17, 18 and 79.
Death, Despair and Defiance.

Father Jean-Berchmans Turikubwigenge

FATHER JEAN-BERCHMANS TURIKUBWIGENGE
Fr. Jean-Berchmans Turikubwigenge, who participated in a RUD meeting in February
2008 in the DRC, clad in the military uniform shown in this photograph, is known to be a
close friend of Hyacinthe Nsengiyumva Rafiki (see above), which may explain his visit.
In April 1994, he was a military chaplain in the operational sector of Byumba.
Turikubwigenge is the deputy director of the missionary office, and director of migrants
in the Diocese of Lucca in Italy.
Fr. Turikubwigenge, born in 1963, comes from cellule Musenyi, sector Mushongo in
commune Nyamugali, Ruhengeri. He is the son of Innocent Bitariho and Josepha
Mukamusoni. He was ordained as a priest on 8 September 1990 by Pope Jean-Paul II. He
first worked at the Parish of Muyanza in Byumba, after which he was transferred to the

310

Cathedral of Byumba in Byumba town, commune Kibali. He came to serve in Byumba in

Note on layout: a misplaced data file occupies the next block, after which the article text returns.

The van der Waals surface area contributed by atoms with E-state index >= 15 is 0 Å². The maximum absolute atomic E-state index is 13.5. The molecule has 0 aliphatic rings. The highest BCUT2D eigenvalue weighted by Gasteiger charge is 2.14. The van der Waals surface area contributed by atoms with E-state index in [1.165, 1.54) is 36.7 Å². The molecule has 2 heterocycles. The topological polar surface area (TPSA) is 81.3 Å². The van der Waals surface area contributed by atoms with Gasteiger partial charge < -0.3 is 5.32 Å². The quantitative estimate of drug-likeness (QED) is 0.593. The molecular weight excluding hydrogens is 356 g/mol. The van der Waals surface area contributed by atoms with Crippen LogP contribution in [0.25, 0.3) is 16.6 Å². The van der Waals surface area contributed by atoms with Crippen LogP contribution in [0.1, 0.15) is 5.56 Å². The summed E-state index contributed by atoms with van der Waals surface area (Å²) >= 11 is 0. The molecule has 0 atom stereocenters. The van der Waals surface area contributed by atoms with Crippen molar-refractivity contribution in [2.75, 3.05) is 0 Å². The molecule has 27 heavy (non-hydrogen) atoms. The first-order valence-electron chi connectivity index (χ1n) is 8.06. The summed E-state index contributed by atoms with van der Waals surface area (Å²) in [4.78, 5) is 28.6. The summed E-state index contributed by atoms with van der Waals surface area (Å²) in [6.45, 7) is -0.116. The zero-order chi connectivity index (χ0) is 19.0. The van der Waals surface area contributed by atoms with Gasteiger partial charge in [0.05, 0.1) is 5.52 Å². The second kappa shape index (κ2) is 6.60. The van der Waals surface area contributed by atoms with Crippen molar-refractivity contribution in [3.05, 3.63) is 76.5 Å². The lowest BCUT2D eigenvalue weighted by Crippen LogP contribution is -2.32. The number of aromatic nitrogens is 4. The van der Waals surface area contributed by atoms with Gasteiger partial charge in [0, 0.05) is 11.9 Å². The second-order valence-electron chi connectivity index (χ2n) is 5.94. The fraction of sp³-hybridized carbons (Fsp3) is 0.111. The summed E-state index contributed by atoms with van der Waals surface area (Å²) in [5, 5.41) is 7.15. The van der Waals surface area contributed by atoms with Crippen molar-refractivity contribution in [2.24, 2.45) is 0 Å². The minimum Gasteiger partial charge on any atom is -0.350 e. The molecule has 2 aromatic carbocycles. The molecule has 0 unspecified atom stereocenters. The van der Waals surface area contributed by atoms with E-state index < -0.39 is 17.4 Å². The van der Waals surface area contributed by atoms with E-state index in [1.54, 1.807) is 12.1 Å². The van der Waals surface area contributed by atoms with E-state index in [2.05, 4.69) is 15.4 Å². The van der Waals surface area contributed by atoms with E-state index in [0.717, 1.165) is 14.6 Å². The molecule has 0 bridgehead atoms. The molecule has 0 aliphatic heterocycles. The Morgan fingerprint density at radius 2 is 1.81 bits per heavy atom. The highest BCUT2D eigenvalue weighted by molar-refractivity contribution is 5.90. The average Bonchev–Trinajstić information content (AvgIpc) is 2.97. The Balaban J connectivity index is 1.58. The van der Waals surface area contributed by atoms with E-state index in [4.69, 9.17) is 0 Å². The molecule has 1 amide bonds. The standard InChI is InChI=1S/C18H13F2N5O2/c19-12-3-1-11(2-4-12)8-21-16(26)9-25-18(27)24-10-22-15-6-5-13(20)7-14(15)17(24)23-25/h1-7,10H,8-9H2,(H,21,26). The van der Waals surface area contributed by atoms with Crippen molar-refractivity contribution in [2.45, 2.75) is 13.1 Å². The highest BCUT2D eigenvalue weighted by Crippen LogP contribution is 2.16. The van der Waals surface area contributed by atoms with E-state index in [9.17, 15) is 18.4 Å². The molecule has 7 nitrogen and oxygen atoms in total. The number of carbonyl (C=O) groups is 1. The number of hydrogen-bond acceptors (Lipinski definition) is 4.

1990 and was appointed a military chaplain in 1993.
He went into exile after the genocide. In 2002, he obtained a PHD at the Gregorian
Pontifical University of Rome.
Turikubwigenge arrived in Byumba at a time of war; it was on 1 October 1990 that the
RPF, based in Uganda, which borders Byumba, invaded Rwanda. Because of its
geographic location, Byumba became part of the war zone. Turikubwigenge’s
transformation from a priest to a soldier was, say his former parishioners, all too apparent
from the time he was appointed military chaplain in 1993.
Augustin Bavakure, the bourgmestre of commune Kibali in 1994, said he got to know
Turikubwigenge in 1990.
Back then we were friends; I went to meet with him from time to time at the parish as
was common between local leaders and priests. Later on he became a military chaplain